Ike's Exclamation Point
Hurricane affecting gas prices way beyond Gulf Coast, analysts say
Published in CSP Daily News
SAN ANTONIO, Texas -- Motorists far from the Gulf Coast on Sunday continued to feel the ripple effects from Hurricane Ike's trek through refinery-rich Texas, reported The Los Angeles Times, as the cost of gasoline throughout the Midwest and East leaped higher, going above $5 a gallon at a growing number of stations.
The $5-plus stations were not all that common, but they provided an exclamation point to Ike's effect on gasoline prices, said the report. Weekend jumps of 30 to 60 cents were not out of the ordinary in some regions and helped kick the nationwide average cost of self-serve [image-nocss] regular to $3.795 a gallon Sunday, a 12-cent hike since Friday.
Five states—Georgia, Illinois, Indiana, Michigan and South Carolina—joined usually high-cost Alaska and Hawaii with statewide averages above $4 a gallon. In South Carolina, the average price hit a record high.
The vagaries of pipeline operations and the timing of fuel deliveries created price disparities in many markets. In Tennessee, price spotters for GasBuddy.com reported that a Shell station in Clinton was selling regular for $5.09 a gallon Sunday, while another Shell in the same city carried regular at $4.79 a gallon.
Though some consumers and state officials hinted that stations could be gouging customers (see related story in this issue of CSP Daily News), Tom Kloza, chief oil analyst at the Oil Price Information Service, said the higher prices probably were based on wholesale gas prices that jumped in the Gulf Coast before Ike hit land.
Stations raised their street prices when they got fuel deliveries pegged to the higher wholesale prices, he said. "Their next deliveries were at $4.50 a gallon…. It's one of the reasons you see these huge disparities in price."
Large oil companies have deep pockets, allowing them to sell gasoline to their dealers at less than the going price, but independent operators are charged full price immediately and have to pass the increase on to customers, Kloza said. ( Click here to read Kloza's blog.)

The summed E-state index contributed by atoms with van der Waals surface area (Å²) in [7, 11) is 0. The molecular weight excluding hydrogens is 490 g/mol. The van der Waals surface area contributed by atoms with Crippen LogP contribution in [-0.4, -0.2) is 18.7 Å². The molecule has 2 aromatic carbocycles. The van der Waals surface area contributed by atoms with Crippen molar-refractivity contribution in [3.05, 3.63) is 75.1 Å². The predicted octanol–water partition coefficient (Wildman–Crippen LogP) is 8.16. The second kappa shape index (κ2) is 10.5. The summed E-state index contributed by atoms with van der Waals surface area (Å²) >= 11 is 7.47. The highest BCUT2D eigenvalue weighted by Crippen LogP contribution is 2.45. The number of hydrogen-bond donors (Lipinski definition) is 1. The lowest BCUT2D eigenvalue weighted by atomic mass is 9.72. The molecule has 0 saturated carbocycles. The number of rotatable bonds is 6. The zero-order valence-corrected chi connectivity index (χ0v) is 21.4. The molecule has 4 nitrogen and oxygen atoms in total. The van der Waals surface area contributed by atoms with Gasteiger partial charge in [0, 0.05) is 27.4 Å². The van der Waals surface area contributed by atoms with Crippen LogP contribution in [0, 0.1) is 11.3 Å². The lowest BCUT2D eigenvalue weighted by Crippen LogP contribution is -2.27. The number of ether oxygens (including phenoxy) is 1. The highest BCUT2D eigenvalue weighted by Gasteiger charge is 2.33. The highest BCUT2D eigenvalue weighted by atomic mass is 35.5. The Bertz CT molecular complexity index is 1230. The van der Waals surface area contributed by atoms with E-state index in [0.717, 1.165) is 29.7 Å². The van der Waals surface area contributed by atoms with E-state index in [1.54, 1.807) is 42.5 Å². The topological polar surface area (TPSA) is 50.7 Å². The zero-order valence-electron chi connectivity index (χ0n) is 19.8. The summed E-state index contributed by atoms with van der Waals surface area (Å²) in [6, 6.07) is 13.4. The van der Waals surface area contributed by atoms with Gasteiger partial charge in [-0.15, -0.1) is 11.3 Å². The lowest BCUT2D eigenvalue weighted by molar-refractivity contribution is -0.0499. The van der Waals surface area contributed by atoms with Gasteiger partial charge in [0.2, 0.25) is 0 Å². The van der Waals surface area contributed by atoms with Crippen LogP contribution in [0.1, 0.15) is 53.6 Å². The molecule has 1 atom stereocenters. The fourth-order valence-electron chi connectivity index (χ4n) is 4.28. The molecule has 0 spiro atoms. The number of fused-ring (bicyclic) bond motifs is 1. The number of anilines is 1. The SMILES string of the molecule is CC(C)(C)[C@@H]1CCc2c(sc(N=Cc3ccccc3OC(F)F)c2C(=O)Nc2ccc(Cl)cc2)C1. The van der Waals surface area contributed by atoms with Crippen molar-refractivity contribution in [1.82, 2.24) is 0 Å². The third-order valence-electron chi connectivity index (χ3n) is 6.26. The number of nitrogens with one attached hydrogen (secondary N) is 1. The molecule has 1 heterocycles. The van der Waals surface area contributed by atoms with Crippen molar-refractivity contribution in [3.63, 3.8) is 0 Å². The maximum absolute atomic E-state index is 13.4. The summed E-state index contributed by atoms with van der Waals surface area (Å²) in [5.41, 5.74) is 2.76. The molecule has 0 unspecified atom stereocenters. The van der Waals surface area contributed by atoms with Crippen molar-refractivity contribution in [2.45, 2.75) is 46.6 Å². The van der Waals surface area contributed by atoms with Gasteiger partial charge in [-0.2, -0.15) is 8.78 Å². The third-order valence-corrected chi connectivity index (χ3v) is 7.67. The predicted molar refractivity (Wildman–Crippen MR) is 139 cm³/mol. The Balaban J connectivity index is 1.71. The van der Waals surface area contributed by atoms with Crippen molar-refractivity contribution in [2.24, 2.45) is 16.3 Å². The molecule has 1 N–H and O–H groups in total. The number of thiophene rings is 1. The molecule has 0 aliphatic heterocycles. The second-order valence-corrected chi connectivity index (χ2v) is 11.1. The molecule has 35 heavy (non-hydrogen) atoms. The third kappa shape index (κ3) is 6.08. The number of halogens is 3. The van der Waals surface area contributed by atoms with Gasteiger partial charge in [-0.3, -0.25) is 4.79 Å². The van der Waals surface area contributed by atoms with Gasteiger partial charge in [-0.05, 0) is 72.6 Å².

The high prices should be relatively short-lived because Ike didn't deliver the debilitating blow to refineries, pipelines and ports that some had feared. Restarting those operations, however, will depend mostly on restoring power to the facilities.
Government officials reported that at least 10 oil platforms were destroyed, said the report, the first indication that Ike delivered far more damage offshore than Hurricane Gustav did. But with refineries still down and U.S. fuel demand in decline, oil production is less crucial right now.
"We're going to be coughing and wheezing in terms of supply for a couple weeks or so," Kloza said. "A lot of days of [fuel] production were lost." Even so, he said, "by Wednesday or Thursday, it's not going to be a big story."
The cost of oil for October delivery fell as low as $98.46 a barrel, but by late Sunday it had rebounded to $99.61, the report said. On Friday, oil briefly traded below $100 for the first time in more than five months but closed at $101.18.
In Texas, 14 refineries remained closed Sunday, representing about 20% of the nation's oil-processing capacity. But a growing number of refiners were reporting that their plants sustained little or no damage from the hurricane. Pipeline operations, also shut down as a precaution, were restarting Sunday. But with refineries still down, fuel deliveries to the Northeast, Southeast and Midwest were slowed, according to the newspaper.
Nearly all Gulf of Mexico oil and natural gas production remained shuttered Sunday, the L.A. Times said, citing government reports.
Valero Energy Corp. restored power to its Houston refinery on Sunday, but the plant remains shut down, as do the company's plants in Texas City and Port Arthur, spokesperson Bill Day told The San Antonio Express. Valero, based in San Antonio, is working on plans to restart the plants, he said, but it does not yet have a timetable for when the startups will begin or how long they will take.
Shell Oil's Motiva unit said Sunday that Hurricane Ike damaged its terminal in Houston, but that its Pasadena terminal near Houston did not have major damage and is open. The company was in the process of reviewing operations at its Beaumont terminal and expected it to open Sunday.
Terminals dispense fuel to tanker trucks for distribution to retail stations, said the report.
The U.S. Department of Energy (DOE) said it would deliver 200,000 barrels of oil from the Strategic Petroleum Reserve (SPR) to ConocoPhillips' Wood River, Ill., refinery in exchange for oil at a later date, according to the report. After Gustav, the agency provided oil from the reserve to Placid Refining Co.'s refinery in Port Allen, La., and to refineries owned by Marathon Oil Corp. ( Click here for DOE updates.)
For more analysis concerning Ike's impact on gasoline prices, click here for the most recent column from Lundberg.